This piece will touch on every team that shares the same goal of a Wild Card berth as Milwaukee, and what needs to happen in order for the Brewers to outlast them by game 162. It’s certainly possible that the division leaders of Atlanta, Arizona, and Chicago could lose their hold on the division by the end of the season, but this piece will zero in on the current wild card picture as of 8/20.
Philadelphia Phillies- Record: 68-56, tied with Brewers
The Phillies have enjoyed a resurgent 2018 campaign under first-year manager Gabe Kapler, after having a rough last few seasons. Additions of Carlos Santana and Jake Arrieta compounded with starter Aaron Nola having a breakout season (2.24 ERA) and Odubel Herrera and Rhys Hoskins enjoying continued success has made Philadelphia an interesting contender with a good mix of young, ascending players as well as experienced veterans. The Brewers and Phillies have split their season series, 3-3. They perhaps have as good a chance to win their division as they do to claim a Wild Card spot, because as of Monday, August 20, they are just 0.5 games back of Atlanta.
St. Louis Cardinals– Record: 68-57, 0.5 GB of Brewers
The Cardinals are the hottest team in the National League right now, having won 9 of their last 11 contests and with a record of 20-11 since Mike Matheny was relieved if his managerial duties in favor of interim skipper Mike Schildt. A huge reason for their surge is first baseman Matt Carpenter. Carpenter struggles mightily out of the gates for St. Louis but now sits atop the National League in home runs with 33. When some of their strong rotation pieces come off the DL (Carlos Martinez, Michael Wacha), this Cardinals team has as good a chance as any to be a serious playoff threat.
Colorado Rockies- Record: 68-56, tied with Brewers
The Colorado Rockies, who beat the Brewers by one game for the second Wild Card spot in 2017, once again find themselves neck and neck with the Crew. As usual, the Rockies have a stout offense backed by Nolan Arenado (30 HR), Trevor Story (.903 OPS), and Charlie Blackmon (.342 OBP.) The rotation, much like Milwaukee’s has been serviceable, but lacks a true ace. Colorado’s bullpen outside of Adam Ottavino has been their biggest issue, and getting those other guys right will be key for them in this chase.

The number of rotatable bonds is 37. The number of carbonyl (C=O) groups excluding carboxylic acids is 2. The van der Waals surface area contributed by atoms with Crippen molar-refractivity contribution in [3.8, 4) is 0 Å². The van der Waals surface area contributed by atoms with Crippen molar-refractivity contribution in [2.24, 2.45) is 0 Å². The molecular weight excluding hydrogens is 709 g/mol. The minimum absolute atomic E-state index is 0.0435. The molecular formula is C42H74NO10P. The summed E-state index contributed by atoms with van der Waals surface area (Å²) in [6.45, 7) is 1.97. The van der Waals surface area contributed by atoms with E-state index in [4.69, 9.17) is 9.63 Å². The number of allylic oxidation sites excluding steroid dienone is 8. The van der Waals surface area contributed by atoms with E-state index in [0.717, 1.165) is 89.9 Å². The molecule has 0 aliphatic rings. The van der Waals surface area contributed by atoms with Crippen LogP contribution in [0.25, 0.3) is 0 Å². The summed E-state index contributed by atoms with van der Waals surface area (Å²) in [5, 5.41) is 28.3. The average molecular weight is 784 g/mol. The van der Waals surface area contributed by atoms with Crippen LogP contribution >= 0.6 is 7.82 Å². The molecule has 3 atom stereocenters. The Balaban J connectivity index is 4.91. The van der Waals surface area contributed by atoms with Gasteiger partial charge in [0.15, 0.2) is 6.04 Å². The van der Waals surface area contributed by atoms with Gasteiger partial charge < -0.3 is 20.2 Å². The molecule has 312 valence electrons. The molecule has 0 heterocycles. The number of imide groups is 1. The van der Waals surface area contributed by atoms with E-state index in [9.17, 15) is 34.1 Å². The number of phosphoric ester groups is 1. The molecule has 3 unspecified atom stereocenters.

LA Dodgers- Record: 67-58, 1.5 GB of Brewers
If you glanced at the Dodgers’ lineup, you would have no doubts that they would be a full-fledged World Series contender; especially after the trade deadline acquisitions of Manny Machado and Brian Dozier. However they would find themselves watching from the couch if the playoffs started today, and much of that can be attributed to recent bullpen struggles in the wake of stud closer Kenley Jansen hitting the disabled list with an irregular heartbeat. This team surely has a run in them, but they look vulnerable at the moment.
While it is definitely important to follow what these other National League do with the remainder of their schedule, the Brewers simply need to take care of business with their own remaining schedule which is according to Yahoo Sports’ Jeff Passan, the easiest in the National League among the contenders. The upcoming homestand in which the Brewers will welcome Cincinnati and Pittsburgh to town is a crucial one. None of the three starting pitchers the Brewers will face from Cincinnati have an ERA of below 5, and while the Pirates are slipping out of contention, it will be important to take advantage of them as well.
As long as the Brewers remain focused on catching the Cubs, that effort should propel them to at least a Wild Card spot, if not the division title. And for a fan base that hasn’t tasted October baseball since the days of Prince Fielder, Ryan Braun, Corey Hart and the rest of the gang, a postseason berth of any kind would make this a successful season.